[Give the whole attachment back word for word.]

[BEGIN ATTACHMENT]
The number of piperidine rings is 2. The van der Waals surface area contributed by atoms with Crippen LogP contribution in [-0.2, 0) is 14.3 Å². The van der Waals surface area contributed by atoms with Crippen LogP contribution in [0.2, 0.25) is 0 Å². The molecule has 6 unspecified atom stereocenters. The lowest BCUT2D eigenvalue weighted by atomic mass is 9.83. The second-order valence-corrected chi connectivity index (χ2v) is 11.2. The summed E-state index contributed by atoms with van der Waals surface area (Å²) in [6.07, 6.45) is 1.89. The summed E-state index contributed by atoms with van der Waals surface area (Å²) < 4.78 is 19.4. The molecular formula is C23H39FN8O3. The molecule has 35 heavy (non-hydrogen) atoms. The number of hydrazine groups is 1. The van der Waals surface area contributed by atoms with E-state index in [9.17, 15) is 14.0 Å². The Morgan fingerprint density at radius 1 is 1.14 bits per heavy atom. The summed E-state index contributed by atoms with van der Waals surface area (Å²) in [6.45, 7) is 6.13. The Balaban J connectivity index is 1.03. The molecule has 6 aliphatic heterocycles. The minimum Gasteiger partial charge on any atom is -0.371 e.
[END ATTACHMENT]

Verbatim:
The number of piperidine rings is 2. The van der Waals surface area contributed by atoms with Crippen LogP contribution in [-0.2, 0) is 14.3 Å². The van der Waals surface area contributed by atoms with Crippen LogP contribution in [0.2, 0.25) is 0 Å². The molecule has 6 unspecified atom stereocenters. The lowest BCUT2D eigenvalue weighted by atomic mass is 9.83. The second-order valence-corrected chi connectivity index (χ2v) is 11.2. The summed E-state index contributed by atoms with van der Waals surface area (Å²) in [6.07, 6.45) is 1.89. The summed E-state index contributed by atoms with van der Waals surface area (Å²) < 4.78 is 19.4. The molecular formula is C23H39FN8O3. The molecule has 35 heavy (non-hydrogen) atoms. The number of hydrazine groups is 1. The van der Waals surface area contributed by atoms with E-state index in [9.17, 15) is 14.0 Å². The Morgan fingerprint density at radius 1 is 1.14 bits per heavy atom. The summed E-state index contributed by atoms with van der Waals surface area (Å²) in [6.45, 7) is 6.13. The Balaban J connectivity index is 1.03. The molecule has 6 aliphatic heterocycles. The minimum Gasteiger partial charge on any atom is -0.371 e.